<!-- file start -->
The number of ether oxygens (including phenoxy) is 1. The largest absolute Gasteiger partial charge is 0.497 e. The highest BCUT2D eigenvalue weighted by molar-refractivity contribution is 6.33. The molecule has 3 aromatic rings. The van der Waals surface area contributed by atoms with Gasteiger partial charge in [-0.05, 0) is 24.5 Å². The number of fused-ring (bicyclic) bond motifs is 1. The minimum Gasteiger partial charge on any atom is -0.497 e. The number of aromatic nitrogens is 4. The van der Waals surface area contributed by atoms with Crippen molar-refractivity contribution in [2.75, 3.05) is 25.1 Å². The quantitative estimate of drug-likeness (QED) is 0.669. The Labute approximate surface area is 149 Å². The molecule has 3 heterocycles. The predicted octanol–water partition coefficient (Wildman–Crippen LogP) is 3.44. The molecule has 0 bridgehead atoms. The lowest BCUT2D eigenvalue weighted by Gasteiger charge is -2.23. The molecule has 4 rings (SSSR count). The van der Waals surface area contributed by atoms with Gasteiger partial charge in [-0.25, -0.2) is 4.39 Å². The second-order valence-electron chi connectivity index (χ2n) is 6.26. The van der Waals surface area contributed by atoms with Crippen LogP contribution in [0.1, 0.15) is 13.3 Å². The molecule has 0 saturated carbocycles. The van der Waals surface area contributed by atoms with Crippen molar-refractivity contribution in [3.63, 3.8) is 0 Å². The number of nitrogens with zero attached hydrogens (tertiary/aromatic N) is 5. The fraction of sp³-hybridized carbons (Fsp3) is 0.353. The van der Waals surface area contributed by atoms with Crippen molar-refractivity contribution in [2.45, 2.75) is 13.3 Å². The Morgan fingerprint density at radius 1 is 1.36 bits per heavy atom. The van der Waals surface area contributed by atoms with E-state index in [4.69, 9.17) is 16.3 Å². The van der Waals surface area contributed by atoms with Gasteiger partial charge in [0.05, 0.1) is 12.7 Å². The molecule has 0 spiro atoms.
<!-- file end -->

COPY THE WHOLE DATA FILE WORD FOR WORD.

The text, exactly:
The number of ether oxygens (including phenoxy) is 1. The largest absolute Gasteiger partial charge is 0.497 e. The highest BCUT2D eigenvalue weighted by molar-refractivity contribution is 6.33. The molecule has 3 aromatic rings. The van der Waals surface area contributed by atoms with Gasteiger partial charge in [-0.05, 0) is 24.5 Å². The number of fused-ring (bicyclic) bond motifs is 1. The minimum Gasteiger partial charge on any atom is -0.497 e. The number of aromatic nitrogens is 4. The van der Waals surface area contributed by atoms with Crippen molar-refractivity contribution in [2.75, 3.05) is 25.1 Å². The quantitative estimate of drug-likeness (QED) is 0.669. The Labute approximate surface area is 149 Å². The molecule has 3 heterocycles. The predicted octanol–water partition coefficient (Wildman–Crippen LogP) is 3.44. The molecule has 0 bridgehead atoms. The lowest BCUT2D eigenvalue weighted by Gasteiger charge is -2.23. The molecule has 4 rings (SSSR count). The van der Waals surface area contributed by atoms with Gasteiger partial charge in [-0.25, -0.2) is 4.39 Å². The second-order valence-electron chi connectivity index (χ2n) is 6.26. The van der Waals surface area contributed by atoms with Crippen LogP contribution in [0.1, 0.15) is 13.3 Å². The molecule has 0 saturated carbocycles. The van der Waals surface area contributed by atoms with Crippen molar-refractivity contribution in [3.63, 3.8) is 0 Å². The number of nitrogens with zero attached hydrogens (tertiary/aromatic N) is 5. The fraction of sp³-hybridized carbons (Fsp3) is 0.353. The van der Waals surface area contributed by atoms with Crippen molar-refractivity contribution in [2.45, 2.75) is 13.3 Å². The Morgan fingerprint density at radius 1 is 1.36 bits per heavy atom. The van der Waals surface area contributed by atoms with E-state index in [4.69, 9.17) is 16.3 Å². The van der Waals surface area contributed by atoms with Gasteiger partial charge in [0.05, 0.1) is 12.7 Å². The molecule has 0 spiro atoms.